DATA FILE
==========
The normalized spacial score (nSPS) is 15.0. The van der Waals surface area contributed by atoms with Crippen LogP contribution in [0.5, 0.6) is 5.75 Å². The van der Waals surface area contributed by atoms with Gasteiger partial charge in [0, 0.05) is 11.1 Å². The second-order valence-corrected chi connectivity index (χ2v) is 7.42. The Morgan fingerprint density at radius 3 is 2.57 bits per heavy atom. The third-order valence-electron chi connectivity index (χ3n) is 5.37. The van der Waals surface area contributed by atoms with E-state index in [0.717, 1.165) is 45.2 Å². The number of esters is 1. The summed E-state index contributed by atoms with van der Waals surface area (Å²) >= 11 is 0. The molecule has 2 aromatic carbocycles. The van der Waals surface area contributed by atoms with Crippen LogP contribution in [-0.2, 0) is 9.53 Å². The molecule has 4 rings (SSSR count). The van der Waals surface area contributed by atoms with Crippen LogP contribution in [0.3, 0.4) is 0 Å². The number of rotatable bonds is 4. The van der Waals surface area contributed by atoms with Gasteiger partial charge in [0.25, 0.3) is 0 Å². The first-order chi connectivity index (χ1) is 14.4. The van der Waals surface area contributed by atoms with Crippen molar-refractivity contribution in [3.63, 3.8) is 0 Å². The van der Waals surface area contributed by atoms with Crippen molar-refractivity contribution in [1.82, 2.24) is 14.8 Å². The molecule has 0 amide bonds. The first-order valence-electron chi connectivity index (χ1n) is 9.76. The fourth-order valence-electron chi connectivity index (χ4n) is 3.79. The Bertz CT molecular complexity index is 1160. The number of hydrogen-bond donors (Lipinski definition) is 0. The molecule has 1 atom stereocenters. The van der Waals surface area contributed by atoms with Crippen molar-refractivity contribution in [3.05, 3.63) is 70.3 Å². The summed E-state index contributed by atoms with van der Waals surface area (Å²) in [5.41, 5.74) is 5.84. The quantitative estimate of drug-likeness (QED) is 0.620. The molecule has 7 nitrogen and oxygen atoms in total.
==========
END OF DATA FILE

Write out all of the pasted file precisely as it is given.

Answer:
The normalized spacial score (nSPS) is 15.0. The van der Waals surface area contributed by atoms with Crippen LogP contribution in [0.5, 0.6) is 5.75 Å². The van der Waals surface area contributed by atoms with Gasteiger partial charge in [0, 0.05) is 11.1 Å². The second-order valence-corrected chi connectivity index (χ2v) is 7.42. The Morgan fingerprint density at radius 3 is 2.57 bits per heavy atom. The third-order valence-electron chi connectivity index (χ3n) is 5.37. The van der Waals surface area contributed by atoms with E-state index in [0.717, 1.165) is 45.2 Å². The number of esters is 1. The summed E-state index contributed by atoms with van der Waals surface area (Å²) >= 11 is 0. The molecule has 2 aromatic carbocycles. The van der Waals surface area contributed by atoms with Crippen LogP contribution in [-0.2, 0) is 9.53 Å². The molecule has 4 rings (SSSR count). The van der Waals surface area contributed by atoms with Crippen LogP contribution in [0.3, 0.4) is 0 Å². The number of rotatable bonds is 4. The van der Waals surface area contributed by atoms with Gasteiger partial charge in [0.25, 0.3) is 0 Å². The first-order chi connectivity index (χ1) is 14.4. The van der Waals surface area contributed by atoms with Crippen molar-refractivity contribution in [3.63, 3.8) is 0 Å². The van der Waals surface area contributed by atoms with Crippen molar-refractivity contribution in [1.82, 2.24) is 14.8 Å². The molecule has 0 amide bonds. The first-order valence-electron chi connectivity index (χ1n) is 9.76. The fourth-order valence-electron chi connectivity index (χ4n) is 3.79. The Bertz CT molecular complexity index is 1160. The number of hydrogen-bond donors (Lipinski definition) is 0. The molecule has 1 atom stereocenters. The van der Waals surface area contributed by atoms with Crippen molar-refractivity contribution in [3.05, 3.63) is 70.3 Å². The summed E-state index contributed by atoms with van der Waals surface area (Å²) in [5.41, 5.74) is 5.84. The quantitative estimate of drug-likeness (QED) is 0.620. The molecule has 7 nitrogen and oxygen atoms in total.